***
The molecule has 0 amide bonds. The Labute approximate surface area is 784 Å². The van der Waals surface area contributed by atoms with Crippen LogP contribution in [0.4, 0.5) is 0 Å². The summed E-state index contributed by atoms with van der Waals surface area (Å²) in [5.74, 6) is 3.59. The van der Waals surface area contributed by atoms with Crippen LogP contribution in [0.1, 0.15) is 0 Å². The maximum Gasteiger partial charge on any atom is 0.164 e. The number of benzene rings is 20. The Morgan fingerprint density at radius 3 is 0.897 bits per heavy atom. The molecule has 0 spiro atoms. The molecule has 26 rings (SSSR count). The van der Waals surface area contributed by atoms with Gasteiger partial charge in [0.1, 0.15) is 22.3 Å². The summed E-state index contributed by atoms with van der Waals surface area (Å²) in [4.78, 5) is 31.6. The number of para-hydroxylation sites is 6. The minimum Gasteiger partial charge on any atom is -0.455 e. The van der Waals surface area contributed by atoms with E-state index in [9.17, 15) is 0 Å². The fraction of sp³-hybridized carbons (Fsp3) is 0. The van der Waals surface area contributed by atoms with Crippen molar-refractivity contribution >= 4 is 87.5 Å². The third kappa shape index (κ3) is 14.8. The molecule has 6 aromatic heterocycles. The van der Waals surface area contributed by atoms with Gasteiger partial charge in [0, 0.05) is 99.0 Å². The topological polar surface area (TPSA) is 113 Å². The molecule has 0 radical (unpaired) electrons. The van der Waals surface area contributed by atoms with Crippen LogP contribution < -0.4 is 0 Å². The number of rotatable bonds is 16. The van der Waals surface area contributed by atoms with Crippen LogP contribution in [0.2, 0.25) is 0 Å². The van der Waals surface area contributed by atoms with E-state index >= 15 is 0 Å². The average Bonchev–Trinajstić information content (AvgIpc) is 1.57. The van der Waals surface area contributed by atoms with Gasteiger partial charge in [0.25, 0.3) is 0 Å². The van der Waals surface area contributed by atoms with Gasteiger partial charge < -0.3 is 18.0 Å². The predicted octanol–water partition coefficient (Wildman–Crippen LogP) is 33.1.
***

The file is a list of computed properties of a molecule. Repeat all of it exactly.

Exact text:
The molecule has 0 amide bonds. The Labute approximate surface area is 784 Å². The van der Waals surface area contributed by atoms with Crippen LogP contribution in [0.4, 0.5) is 0 Å². The summed E-state index contributed by atoms with van der Waals surface area (Å²) in [5.74, 6) is 3.59. The van der Waals surface area contributed by atoms with Crippen LogP contribution in [0.1, 0.15) is 0 Å². The maximum Gasteiger partial charge on any atom is 0.164 e. The number of benzene rings is 20. The Morgan fingerprint density at radius 3 is 0.897 bits per heavy atom. The molecule has 0 spiro atoms. The molecule has 26 rings (SSSR count). The van der Waals surface area contributed by atoms with Gasteiger partial charge in [0.1, 0.15) is 22.3 Å². The summed E-state index contributed by atoms with van der Waals surface area (Å²) in [4.78, 5) is 31.6. The number of para-hydroxylation sites is 6. The minimum Gasteiger partial charge on any atom is -0.455 e. The van der Waals surface area contributed by atoms with E-state index in [9.17, 15) is 0 Å². The fraction of sp³-hybridized carbons (Fsp3) is 0. The van der Waals surface area contributed by atoms with Crippen molar-refractivity contribution >= 4 is 87.5 Å². The third kappa shape index (κ3) is 14.8. The molecule has 6 aromatic heterocycles. The van der Waals surface area contributed by atoms with Gasteiger partial charge in [0, 0.05) is 99.0 Å². The topological polar surface area (TPSA) is 113 Å². The molecule has 0 radical (unpaired) electrons. The van der Waals surface area contributed by atoms with Crippen LogP contribution < -0.4 is 0 Å². The number of rotatable bonds is 16. The van der Waals surface area contributed by atoms with Crippen LogP contribution in [0.2, 0.25) is 0 Å². The van der Waals surface area contributed by atoms with E-state index >= 15 is 0 Å². The average Bonchev–Trinajstić information content (AvgIpc) is 1.57. The van der Waals surface area contributed by atoms with Gasteiger partial charge in [0.25, 0.3) is 0 Å². The van der Waals surface area contributed by atoms with Gasteiger partial charge < -0.3 is 18.0 Å². The predicted octanol–water partition coefficient (Wildman–Crippen LogP) is 33.1.